I’m a student at Georgetown University. There are many parts of attending the university that are distressing to me, not least of which being the heterodox nature of not only the laity but indeed many of the Jesuits at the University. (They even have a Protestant as head of the Theology department now. Were they really founded for this? )
There were several unusual things at the liturgy that I am not used to coming from my home parish in New Jersey, which I will list to the best of my recollection below. I’d like to know which of the following things are heresy or otherwise improper in occurring at the Mass.
- After the second reading, a poem (the source of which is unknown to me) was read from the lectern by one of the several lectors. I thought this was jarringly unliturgical, but I’m not sure about its propriety in the context of the Mass. I know that one of the primary purposes of compiling the Canon was determining what is and is not appropriate to be read at Mass, so I thought this was concerning at the least.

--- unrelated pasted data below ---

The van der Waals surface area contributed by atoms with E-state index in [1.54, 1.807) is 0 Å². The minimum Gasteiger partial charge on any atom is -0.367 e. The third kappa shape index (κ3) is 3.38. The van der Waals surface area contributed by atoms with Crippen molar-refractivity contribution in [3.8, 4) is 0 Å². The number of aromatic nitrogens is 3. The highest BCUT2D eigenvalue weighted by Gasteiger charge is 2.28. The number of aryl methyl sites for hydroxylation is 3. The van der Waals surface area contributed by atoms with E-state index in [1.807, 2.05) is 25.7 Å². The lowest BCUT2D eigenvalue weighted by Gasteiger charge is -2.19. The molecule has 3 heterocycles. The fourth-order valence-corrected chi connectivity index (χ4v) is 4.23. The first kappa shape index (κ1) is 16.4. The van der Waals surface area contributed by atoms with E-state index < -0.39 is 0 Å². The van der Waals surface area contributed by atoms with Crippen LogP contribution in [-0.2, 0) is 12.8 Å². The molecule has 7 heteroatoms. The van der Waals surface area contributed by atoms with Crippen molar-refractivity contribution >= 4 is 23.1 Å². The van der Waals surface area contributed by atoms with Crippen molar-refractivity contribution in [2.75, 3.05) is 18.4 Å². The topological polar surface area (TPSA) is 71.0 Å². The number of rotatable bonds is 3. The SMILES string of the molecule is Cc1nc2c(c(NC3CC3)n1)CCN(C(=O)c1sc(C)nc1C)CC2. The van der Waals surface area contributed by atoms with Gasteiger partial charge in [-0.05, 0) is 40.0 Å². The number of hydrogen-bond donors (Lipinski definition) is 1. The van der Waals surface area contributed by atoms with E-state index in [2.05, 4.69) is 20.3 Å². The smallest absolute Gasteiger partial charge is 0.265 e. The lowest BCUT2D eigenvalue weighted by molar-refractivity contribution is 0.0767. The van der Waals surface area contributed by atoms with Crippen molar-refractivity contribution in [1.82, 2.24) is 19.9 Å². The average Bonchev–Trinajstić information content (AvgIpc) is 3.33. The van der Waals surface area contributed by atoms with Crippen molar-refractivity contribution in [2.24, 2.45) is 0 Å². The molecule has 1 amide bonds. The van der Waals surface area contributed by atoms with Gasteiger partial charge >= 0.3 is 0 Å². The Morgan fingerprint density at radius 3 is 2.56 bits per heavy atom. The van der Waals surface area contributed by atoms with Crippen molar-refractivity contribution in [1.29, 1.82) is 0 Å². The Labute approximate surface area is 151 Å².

- The baptismal vows that we “renewed” were not the Baptismal vows I am not familiar with, not including an explicit renunciation of Satan and his works, and referring to God only as God rather than God the Father (prior to expressing belief in Jesus Christ). These are only two of the differences in the baptismal vows used by the Jesuit priest and those that I know should be used. How serious is this?
- There were maracas used during the hymn “Resuscito” during holy Communion.
- The bread used during the consecration was indeed unleavened bread, but it was a dark flat bread that was later ripped into pieces after consecration.
While not part of the liturgy subject to stringent guidelines, the Homily also focused on the deaths that supposedly come about as a result of the Second Amendment and war while completely neglecting to mention the horrors of abortion in this country.
I know for a fact that this priest was politically motivated which is one thing, but this liturgy was so impious off-putting to me that I felt guilty after attending. Unfortunately, the only other church I had access to at the time was another nearby church which I believe is staffed by the same Jesuits.
If any of these issues is serious, I don’t know who to contact, since it is my understanding that the Jesuits are independent of their local dioceses. Is this correct? If it is, then I’m discouraged by the fact that the Jesuits tend to be so heterodox all-around in the United States, and any sort of impropriety in the liturgy is unlikely to be addressed in a satisfactory manner by his superiors.